We arrived back at Glenn's house around 8 PM. Glenn did a great job driving. Nephew left the next morning and Glenn, his kids and I stopped at the Martin Luther King Center on the way home from the airport. It was New Year's Eve and they closed early so we didn't have too much time. The MLK Center is more politically active than the Delta Blues Museum, which I agree with. The sting of segregation (to put it lightly), as MLK Center stated it, needs to be remembered. Pictures of lynchings, a tribute to Gandhi, a tribute to Rosa Parks, a visit to MLK's house and his church all leave an impression. The civil rights movement has an appropriate place and person to be recognized through Martin Luther King by the federal government: it is a national park.

Having said that the Delta Blues Museum is refreshingly not overtly political. The most authentic and really cool blues deal for me on the corner of John Lee Hooker Avenue and One Blues Alley (the museum) was the Ground Zero Juke Joint. It was built in the old produce warehouse three years ago and upstairs the owners have built about five apartments. As things go, we arrived there on a Sunday afternoon. Abraham, the owner, co-owner, bar-tender or cleaner who opened his door in order for us to check things out and take a few pictures, (I never found out which one or all that he was) said, "Man, you guys should have been here last night. The place was really hopping." Ain't that always the story. You should have been here yesterday.


"The deepest blues asks its listeners to confront their joys, their sorrows, their lusts and above all, their mortality. If the music has a single Great Subject, it's impermanence." (Robert Palmer)

We had made our move, driving west from Atlanta, destination Clarksdale, the county seat of Coahoma County in the state of Mississippi with Glenn’s smooth driving Japanese mini-van. Clarksdale, a kind of officially recognized center of the Delta blues as a result of the legend of Robert Johnson and as a result of the shotgun shack of Mr. McKinley Morganfield, better known as Muddy Waters, which was situated on the farm of the Stovall family. The first Mr. Stovall of the Stovall farm concerns had been a high ranking officer in the Confederate Army of the great American Civil War. Muddy was born near Greenville but grew up on the Stovall farm which rests a little outside of Clarksdale. Muddy had as well a happening juke joint on that Stovall farm at some point between WWI and WWII. Muddy also traveled around this part of the south with other musicians looking to entertain and survive and this is where Muddy departed for Chicago. Clarksdale, a hub for this area perhaps, a revolving door for many using the train or the bus to ride north for a better life. Some ghosts may be hanging around, even Mr. Johnson’s, I don’t know but if I could see ghosts this would be one place to look and if those ghosts could talk there are most certain plenty of stories to tell.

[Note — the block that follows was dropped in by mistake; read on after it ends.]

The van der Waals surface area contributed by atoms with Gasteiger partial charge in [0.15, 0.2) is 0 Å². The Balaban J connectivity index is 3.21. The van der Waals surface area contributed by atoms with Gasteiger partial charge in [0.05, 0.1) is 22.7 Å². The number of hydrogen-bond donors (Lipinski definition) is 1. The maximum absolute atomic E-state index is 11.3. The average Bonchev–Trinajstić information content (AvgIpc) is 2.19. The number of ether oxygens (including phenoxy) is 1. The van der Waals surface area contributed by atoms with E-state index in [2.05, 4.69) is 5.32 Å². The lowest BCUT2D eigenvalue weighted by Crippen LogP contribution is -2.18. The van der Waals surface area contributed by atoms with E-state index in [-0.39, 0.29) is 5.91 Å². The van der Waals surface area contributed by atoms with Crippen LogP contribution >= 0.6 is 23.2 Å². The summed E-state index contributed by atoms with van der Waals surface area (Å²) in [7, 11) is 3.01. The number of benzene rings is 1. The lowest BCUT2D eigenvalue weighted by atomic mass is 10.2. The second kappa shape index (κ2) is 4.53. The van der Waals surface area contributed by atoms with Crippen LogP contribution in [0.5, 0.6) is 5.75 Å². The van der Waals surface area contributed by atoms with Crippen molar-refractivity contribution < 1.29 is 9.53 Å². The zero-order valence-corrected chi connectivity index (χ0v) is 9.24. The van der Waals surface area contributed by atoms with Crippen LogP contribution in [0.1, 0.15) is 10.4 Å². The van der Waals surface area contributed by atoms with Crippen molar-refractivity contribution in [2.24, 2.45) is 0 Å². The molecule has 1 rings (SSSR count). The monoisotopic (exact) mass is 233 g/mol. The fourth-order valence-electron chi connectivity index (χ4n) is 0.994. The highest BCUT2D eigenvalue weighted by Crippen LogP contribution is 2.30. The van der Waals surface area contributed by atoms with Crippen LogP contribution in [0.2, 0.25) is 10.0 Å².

Last I heard, his body had been buried down by the highway side, and his ol' evil spirit had caught a greyhound bus to ride. (the bus being easily recognizable by the hellhound on its trail, amidst a huge cloud of blues falling down like hail)

When we pulled into Clarksdale it was getting dark and had been overcast the whole day. We may have seen the Greyhound station, I don't recall, because I was thinking deep about that after 20 years, here I was. Here Glenn and Nephew were as well, after having made our move, driving west from Atlanta to taste for ourselves something of the Delta.

"Growing up in that environment made me feel that whatever I play relates to a gigantic field of feeling," he says. "To me, the blues is a literary and musical form and also a black philosophy. When I get ready to study the mystical aspect of black people, I go to the blues; then I feel that I'm in touch with the root of black people." Leo Smith, composer and trumpet player raised in the Delta.